“There’s another school in Kirkham which is even closer than St Nicks, about half or three quarters of a mile away from here. The wind mostly comes in from the sea, so it’ll be blowing chemicals from the site towards the schools. It’s a big issue.”
Six or seven years ago, when Keith first started looking into fracking, he considered getting a job in the industry. Now though, things couldn’t be more different.
“I’ve been here all my life, born and bred in Blackpool, but I’ll be honest with you, we’re considering moving up to that gate-house.”
In between the circus tricks, the pedal-powered sound system, the face-paints, the speeches and the world record attempt at the longest conga – eight miles from Blackpool Promenade to the festival – are many stories like Keith Butcher’s.
Local people who have been on the roadside and in the courts fighting central government and the greed of multinational companies for the past six years, for the sake of their health and their children’s, for the local environment and for the communities around the world affected by climate change.
Cuadrilla, the risk taker
Several people tell me they are worried about what will happen after July, when Reclaim the Power end their month of actions; the recent surge in numbers has boosted energy, morale and publicity.
But one member of Frack Free Lancashire tells me that there are 48 anti-fracking groups in the county alone. And she’s hopeful that many groups and individuals who have come during the last few weeks will pledge their support for the months ahead.
The final week of July has brought both good and bad news. In an underhanded tactic that has been widely reported, a drilling rig was delivered to the Cuadrilla’s site early on 27 July via a convoy of 30 lorries.
The delivery, at 4.45am, was in clear breach of planning permission regulations that state that no vehicles should enter the site outside of working hours. As a result, Lancashire council is considering action against the company.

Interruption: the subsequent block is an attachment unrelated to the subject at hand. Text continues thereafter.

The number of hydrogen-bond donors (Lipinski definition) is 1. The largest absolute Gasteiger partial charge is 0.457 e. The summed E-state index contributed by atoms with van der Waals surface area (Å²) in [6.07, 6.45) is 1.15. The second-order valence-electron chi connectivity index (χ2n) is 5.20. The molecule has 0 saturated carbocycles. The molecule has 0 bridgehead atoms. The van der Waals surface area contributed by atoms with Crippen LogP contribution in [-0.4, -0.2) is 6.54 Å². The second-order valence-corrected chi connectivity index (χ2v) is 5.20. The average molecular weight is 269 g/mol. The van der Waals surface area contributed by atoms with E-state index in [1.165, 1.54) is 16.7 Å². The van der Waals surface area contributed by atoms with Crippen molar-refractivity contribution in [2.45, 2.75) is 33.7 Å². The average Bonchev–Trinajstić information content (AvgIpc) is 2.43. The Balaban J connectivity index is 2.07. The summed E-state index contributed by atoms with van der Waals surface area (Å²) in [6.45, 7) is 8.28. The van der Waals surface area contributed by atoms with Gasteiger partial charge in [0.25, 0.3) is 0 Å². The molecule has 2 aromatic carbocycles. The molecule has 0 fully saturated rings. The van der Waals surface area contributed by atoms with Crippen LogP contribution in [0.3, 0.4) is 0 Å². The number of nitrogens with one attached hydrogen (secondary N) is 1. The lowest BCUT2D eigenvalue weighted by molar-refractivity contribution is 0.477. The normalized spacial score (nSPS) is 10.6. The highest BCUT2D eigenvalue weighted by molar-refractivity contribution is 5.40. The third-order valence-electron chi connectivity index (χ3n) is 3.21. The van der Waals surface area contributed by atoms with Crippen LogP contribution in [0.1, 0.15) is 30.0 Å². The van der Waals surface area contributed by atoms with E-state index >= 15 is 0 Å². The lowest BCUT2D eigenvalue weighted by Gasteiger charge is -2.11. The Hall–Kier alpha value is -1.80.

On 25 July, three lorries carrying supplies to the site were stopped outside Maple Farm by campaigners sitting in front of the them and blockading the road before ‘lorry surfers’ scaled the vehicles between 8-11am.
Some 72 hours later, one of the haulage companies affected, L & M Transport, released a statement saying that they would “never knowingly work for Cuadrilla or any agents involved with Cuadrilla or the fracking industry again”.
Cuadrilla operated at a £3.4 million loss in 2016 and continues to lose money as contractors pull out and work is delayed.
“Cuadrilla are high risk takers – with people’s health and safety and now they’re risking their money too”, says Barbara Kneale, a consultant in occupational medicine who lives in Leicestershire and has travelled to join the resistance for the weekend.
“I have taken an oath to protect people’s health, but for this site there have been no reports into how public health is going to be affected. If you have robust regulations, then fine, but there are none. You’ve got to take action, haven’t you?”
Lydia Noon is a freelance journalist and has written for New Internationalist and openDemocracy. You can follow her on Twitter at @lydia_noon.